move for a baseball club. He watched as other baseball and
football teams went for sky-high prices in the past 18
months--$350 million for the Dodgers, $530 million for the
Browns and a proposed $800 million for the Redskins. In such a
market, said Jacobs, he was "forced to sell."
Forced? No, he's just cashing in, and why not? Jacobs, a
commercial real estate magnate, bought the Indians in 1986 for
$35 million and can count on getting about $350 million for
them. With Jacobs Field already sold out every game, it's
doubtful the club will be worth much more than that anytime
soon. Jacobs has always viewed the Indians as a bottom-line
business and not as a hobby, and the sale will be purely a
business move. "I believe in the profit-to-the-nth-degree
theory," he said of his decision.
His good timing might mean still more profit. Indians stock rose
75% in the two trading days after his announcement, a jump that
might add millions to the club's sale price. Unlike Washington's
Pollin and his NHL brethren, Jacobs is getting out while the
getting is great. As a farewell, the old Indians chief will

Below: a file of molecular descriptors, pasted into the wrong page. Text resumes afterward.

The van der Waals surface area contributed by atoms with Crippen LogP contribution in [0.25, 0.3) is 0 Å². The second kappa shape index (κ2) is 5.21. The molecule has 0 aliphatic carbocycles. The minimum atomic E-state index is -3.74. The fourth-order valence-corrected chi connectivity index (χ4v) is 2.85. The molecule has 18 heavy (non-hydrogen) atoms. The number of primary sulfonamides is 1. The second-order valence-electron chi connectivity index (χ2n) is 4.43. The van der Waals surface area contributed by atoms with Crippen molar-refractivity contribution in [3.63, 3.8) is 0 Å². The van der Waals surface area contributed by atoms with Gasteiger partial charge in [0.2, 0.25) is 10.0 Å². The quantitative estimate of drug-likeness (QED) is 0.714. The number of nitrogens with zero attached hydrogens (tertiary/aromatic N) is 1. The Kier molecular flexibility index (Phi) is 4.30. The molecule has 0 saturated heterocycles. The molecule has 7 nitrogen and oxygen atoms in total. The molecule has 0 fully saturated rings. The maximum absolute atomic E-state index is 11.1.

probably leave his successor one important source of
revenue--the naming rights to Jacobs Field.
Schilling's War Games
WORLD WAR II ACE
The Phillies' Curt Schilling relaxes by going to war. A longtime
student of military history, the two-time National League
strikeout king moonlights as both president and researcher for
Multi-Man Publishing, which recently signed with the toymaker
Hasbro to develop battle re-creations for a World War II board
game, Advanced Squad Leader (ASL).
For his work on ASL, Schilling studies obscure battles in the
1,000-volume military library at his house in Kennett Square,
Pa., and scours war records in the Library of Congress. He tests
new battle plans for months before publishing them in ASL
Journal, a twice-yearly magazine for which he serves as research